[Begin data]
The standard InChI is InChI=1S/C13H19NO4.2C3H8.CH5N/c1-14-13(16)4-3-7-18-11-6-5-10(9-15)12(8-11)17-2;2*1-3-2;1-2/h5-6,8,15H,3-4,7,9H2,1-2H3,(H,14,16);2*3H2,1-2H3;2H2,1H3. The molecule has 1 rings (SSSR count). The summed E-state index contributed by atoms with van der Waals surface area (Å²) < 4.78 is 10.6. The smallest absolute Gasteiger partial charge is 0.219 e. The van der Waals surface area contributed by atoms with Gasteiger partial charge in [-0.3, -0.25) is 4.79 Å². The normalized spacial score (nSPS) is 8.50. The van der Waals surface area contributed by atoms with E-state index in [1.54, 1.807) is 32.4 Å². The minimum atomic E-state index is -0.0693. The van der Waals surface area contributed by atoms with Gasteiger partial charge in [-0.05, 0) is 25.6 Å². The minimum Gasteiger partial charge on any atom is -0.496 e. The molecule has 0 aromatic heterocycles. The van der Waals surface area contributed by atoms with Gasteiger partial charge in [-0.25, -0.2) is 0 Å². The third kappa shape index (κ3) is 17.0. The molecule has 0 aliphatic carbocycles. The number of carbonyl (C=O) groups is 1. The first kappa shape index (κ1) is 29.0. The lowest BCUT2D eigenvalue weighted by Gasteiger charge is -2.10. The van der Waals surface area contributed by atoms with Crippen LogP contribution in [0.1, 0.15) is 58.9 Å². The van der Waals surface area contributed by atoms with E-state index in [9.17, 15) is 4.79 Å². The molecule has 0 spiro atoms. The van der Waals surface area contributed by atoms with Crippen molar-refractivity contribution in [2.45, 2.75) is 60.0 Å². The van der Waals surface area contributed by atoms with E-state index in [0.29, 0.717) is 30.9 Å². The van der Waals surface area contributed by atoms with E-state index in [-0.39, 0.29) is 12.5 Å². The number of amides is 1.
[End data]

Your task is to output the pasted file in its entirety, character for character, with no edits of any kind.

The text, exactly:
The standard InChI is InChI=1S/C13H19NO4.2C3H8.CH5N/c1-14-13(16)4-3-7-18-11-6-5-10(9-15)12(8-11)17-2;2*1-3-2;1-2/h5-6,8,15H,3-4,7,9H2,1-2H3,(H,14,16);2*3H2,1-2H3;2H2,1H3. The molecule has 1 rings (SSSR count). The summed E-state index contributed by atoms with van der Waals surface area (Å²) < 4.78 is 10.6. The smallest absolute Gasteiger partial charge is 0.219 e. The van der Waals surface area contributed by atoms with Gasteiger partial charge in [-0.3, -0.25) is 4.79 Å². The normalized spacial score (nSPS) is 8.50. The van der Waals surface area contributed by atoms with E-state index in [1.54, 1.807) is 32.4 Å². The minimum atomic E-state index is -0.0693. The van der Waals surface area contributed by atoms with Gasteiger partial charge in [-0.05, 0) is 25.6 Å². The minimum Gasteiger partial charge on any atom is -0.496 e. The molecule has 0 aromatic heterocycles. The van der Waals surface area contributed by atoms with Gasteiger partial charge in [-0.25, -0.2) is 0 Å². The third kappa shape index (κ3) is 17.0. The molecule has 0 aliphatic carbocycles. The number of carbonyl (C=O) groups is 1. The first kappa shape index (κ1) is 29.0. The lowest BCUT2D eigenvalue weighted by Gasteiger charge is -2.10. The van der Waals surface area contributed by atoms with Crippen LogP contribution in [0.1, 0.15) is 58.9 Å². The van der Waals surface area contributed by atoms with E-state index in [9.17, 15) is 4.79 Å². The molecule has 0 spiro atoms. The van der Waals surface area contributed by atoms with Crippen molar-refractivity contribution in [2.45, 2.75) is 60.0 Å². The van der Waals surface area contributed by atoms with E-state index in [0.29, 0.717) is 30.9 Å². The van der Waals surface area contributed by atoms with E-state index in [-0.39, 0.29) is 12.5 Å². The number of amides is 1.